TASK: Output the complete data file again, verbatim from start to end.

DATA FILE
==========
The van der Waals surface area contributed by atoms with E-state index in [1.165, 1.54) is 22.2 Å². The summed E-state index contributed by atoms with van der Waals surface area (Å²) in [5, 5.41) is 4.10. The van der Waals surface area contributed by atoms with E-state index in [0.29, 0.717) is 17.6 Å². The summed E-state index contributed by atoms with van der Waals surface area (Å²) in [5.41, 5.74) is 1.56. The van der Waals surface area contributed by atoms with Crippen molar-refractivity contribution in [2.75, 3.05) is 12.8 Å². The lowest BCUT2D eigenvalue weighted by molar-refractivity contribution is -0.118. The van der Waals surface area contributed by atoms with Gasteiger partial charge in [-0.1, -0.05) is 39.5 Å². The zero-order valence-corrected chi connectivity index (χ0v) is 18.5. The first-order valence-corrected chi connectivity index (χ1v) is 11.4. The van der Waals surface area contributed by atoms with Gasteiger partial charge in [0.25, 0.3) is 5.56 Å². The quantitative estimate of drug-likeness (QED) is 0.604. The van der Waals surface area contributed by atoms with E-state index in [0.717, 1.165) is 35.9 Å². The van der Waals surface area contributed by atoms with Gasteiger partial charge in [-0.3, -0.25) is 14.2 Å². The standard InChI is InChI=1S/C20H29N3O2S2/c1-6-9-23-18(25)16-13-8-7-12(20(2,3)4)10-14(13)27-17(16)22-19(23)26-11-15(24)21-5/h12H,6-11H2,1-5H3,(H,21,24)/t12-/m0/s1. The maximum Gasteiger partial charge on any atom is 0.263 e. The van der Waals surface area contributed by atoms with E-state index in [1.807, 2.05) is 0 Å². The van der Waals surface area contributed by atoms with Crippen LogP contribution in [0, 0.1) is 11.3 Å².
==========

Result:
The van der Waals surface area contributed by atoms with E-state index in [1.165, 1.54) is 22.2 Å². The summed E-state index contributed by atoms with van der Waals surface area (Å²) in [5, 5.41) is 4.10. The van der Waals surface area contributed by atoms with E-state index in [0.29, 0.717) is 17.6 Å². The summed E-state index contributed by atoms with van der Waals surface area (Å²) in [5.41, 5.74) is 1.56. The van der Waals surface area contributed by atoms with Crippen molar-refractivity contribution in [2.75, 3.05) is 12.8 Å². The lowest BCUT2D eigenvalue weighted by molar-refractivity contribution is -0.118. The van der Waals surface area contributed by atoms with Gasteiger partial charge in [-0.1, -0.05) is 39.5 Å². The zero-order valence-corrected chi connectivity index (χ0v) is 18.5. The first-order valence-corrected chi connectivity index (χ1v) is 11.4. The van der Waals surface area contributed by atoms with Gasteiger partial charge in [0.25, 0.3) is 5.56 Å². The quantitative estimate of drug-likeness (QED) is 0.604. The van der Waals surface area contributed by atoms with E-state index in [0.717, 1.165) is 35.9 Å². The van der Waals surface area contributed by atoms with Gasteiger partial charge in [-0.3, -0.25) is 14.2 Å². The standard InChI is InChI=1S/C20H29N3O2S2/c1-6-9-23-18(25)16-13-8-7-12(20(2,3)4)10-14(13)27-17(16)22-19(23)26-11-15(24)21-5/h12H,6-11H2,1-5H3,(H,21,24)/t12-/m0/s1. The maximum Gasteiger partial charge on any atom is 0.263 e. The van der Waals surface area contributed by atoms with E-state index in [1.807, 2.05) is 0 Å². The van der Waals surface area contributed by atoms with Crippen LogP contribution in [0, 0.1) is 11.3 Å².